Google announced this morning that it was going to buy Motorola Mobility Holdings for $40 per share in cash for a total of $12.5 billion, which is a 63 per cent premium on the closing price of the Motorola Mobility shares on Friday 12th of August.
The acquisition is unlikely to face an investigation from the Federal Trade Commission given that Motorola's market share lags well behind the likes of Samsung and Nokia globally.
Google has stressed that the acquisition will not change anything - for now - in the way the company handles the Android ecosystem which will continue to remain open. Motorola Mobility will still run as a separate business and will remain an Android licensee.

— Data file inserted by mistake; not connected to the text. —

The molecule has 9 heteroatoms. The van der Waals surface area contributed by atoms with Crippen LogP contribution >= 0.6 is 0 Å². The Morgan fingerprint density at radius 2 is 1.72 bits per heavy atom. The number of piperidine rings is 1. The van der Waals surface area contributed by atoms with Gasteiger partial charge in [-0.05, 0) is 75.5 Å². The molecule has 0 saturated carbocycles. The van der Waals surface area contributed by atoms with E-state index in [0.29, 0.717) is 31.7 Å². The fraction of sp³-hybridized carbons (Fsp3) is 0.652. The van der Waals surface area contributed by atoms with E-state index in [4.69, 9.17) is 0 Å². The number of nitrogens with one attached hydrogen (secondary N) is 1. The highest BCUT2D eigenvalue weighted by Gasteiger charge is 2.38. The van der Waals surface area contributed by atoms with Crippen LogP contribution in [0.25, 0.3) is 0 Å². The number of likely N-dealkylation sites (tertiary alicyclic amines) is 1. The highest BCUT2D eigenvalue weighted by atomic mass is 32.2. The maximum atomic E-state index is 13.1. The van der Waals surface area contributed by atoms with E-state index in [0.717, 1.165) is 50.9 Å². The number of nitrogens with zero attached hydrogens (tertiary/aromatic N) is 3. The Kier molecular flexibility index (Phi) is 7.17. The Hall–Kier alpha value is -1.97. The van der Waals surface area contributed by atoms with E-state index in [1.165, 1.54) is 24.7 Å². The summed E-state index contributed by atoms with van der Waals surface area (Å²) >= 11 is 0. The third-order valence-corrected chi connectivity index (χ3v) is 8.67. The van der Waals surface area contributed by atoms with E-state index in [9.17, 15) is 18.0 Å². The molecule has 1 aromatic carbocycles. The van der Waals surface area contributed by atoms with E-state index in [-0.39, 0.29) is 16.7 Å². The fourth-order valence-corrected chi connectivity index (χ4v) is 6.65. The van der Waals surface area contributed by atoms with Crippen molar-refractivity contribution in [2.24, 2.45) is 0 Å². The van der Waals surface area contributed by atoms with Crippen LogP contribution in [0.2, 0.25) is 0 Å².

The press release only mentions that the acquisition will "supercharge" the Android ecosystem and will "enhance competition in mobile computing" although we're unsure what to make out of it.
All three statements mentioned in the document refer to how Google is keen to keep Android open and how Motorola still wants to deliver "outstanding mobility solutions".
"Together, we will create amazing user experiences that supercharge the entire Android ecosystem for the benefit of consumers, partners and developers everywhere," Google CEO Larry Page stated.
Pre-market transactions saw Google shares fall by nearly three per cent to under $550.